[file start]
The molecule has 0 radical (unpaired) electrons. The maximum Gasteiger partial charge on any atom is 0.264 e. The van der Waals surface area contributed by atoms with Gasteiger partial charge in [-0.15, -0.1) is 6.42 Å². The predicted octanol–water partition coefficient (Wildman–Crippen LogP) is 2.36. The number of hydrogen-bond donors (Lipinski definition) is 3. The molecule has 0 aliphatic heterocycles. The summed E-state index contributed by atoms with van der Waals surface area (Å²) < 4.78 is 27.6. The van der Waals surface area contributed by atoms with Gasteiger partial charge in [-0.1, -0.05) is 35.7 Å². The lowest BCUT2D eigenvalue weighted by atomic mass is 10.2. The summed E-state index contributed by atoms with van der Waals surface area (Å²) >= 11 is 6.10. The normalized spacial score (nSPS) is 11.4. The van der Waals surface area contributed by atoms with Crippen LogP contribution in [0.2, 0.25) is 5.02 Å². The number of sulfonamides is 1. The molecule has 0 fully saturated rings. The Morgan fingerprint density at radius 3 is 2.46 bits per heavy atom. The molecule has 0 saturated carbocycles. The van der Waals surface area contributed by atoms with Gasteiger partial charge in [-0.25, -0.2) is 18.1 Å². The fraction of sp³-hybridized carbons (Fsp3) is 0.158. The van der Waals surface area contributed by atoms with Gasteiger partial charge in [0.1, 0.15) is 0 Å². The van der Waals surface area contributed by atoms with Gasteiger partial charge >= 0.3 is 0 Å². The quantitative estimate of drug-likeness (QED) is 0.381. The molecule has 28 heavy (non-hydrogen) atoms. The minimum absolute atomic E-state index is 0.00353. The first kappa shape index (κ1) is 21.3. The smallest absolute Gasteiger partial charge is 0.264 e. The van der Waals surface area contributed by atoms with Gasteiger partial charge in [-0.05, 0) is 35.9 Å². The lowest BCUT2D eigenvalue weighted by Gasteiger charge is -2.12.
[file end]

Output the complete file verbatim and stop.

The molecule has 0 radical (unpaired) electrons. The maximum Gasteiger partial charge on any atom is 0.264 e. The van der Waals surface area contributed by atoms with Gasteiger partial charge in [-0.15, -0.1) is 6.42 Å². The predicted octanol–water partition coefficient (Wildman–Crippen LogP) is 2.36. The number of hydrogen-bond donors (Lipinski definition) is 3. The molecule has 0 aliphatic heterocycles. The summed E-state index contributed by atoms with van der Waals surface area (Å²) < 4.78 is 27.6. The van der Waals surface area contributed by atoms with Gasteiger partial charge in [-0.1, -0.05) is 35.7 Å². The lowest BCUT2D eigenvalue weighted by atomic mass is 10.2. The summed E-state index contributed by atoms with van der Waals surface area (Å²) >= 11 is 6.10. The normalized spacial score (nSPS) is 11.4. The van der Waals surface area contributed by atoms with Crippen LogP contribution in [0.2, 0.25) is 5.02 Å². The number of sulfonamides is 1. The molecule has 0 fully saturated rings. The Morgan fingerprint density at radius 3 is 2.46 bits per heavy atom. The molecule has 0 saturated carbocycles. The van der Waals surface area contributed by atoms with Gasteiger partial charge in [-0.25, -0.2) is 18.1 Å². The fraction of sp³-hybridized carbons (Fsp3) is 0.158. The van der Waals surface area contributed by atoms with Gasteiger partial charge in [0.1, 0.15) is 0 Å². The van der Waals surface area contributed by atoms with Gasteiger partial charge >= 0.3 is 0 Å². The quantitative estimate of drug-likeness (QED) is 0.381. The molecule has 28 heavy (non-hydrogen) atoms. The minimum absolute atomic E-state index is 0.00353. The first kappa shape index (κ1) is 21.3. The smallest absolute Gasteiger partial charge is 0.264 e. The van der Waals surface area contributed by atoms with Gasteiger partial charge in [-0.05, 0) is 35.9 Å². The lowest BCUT2D eigenvalue weighted by Gasteiger charge is -2.12.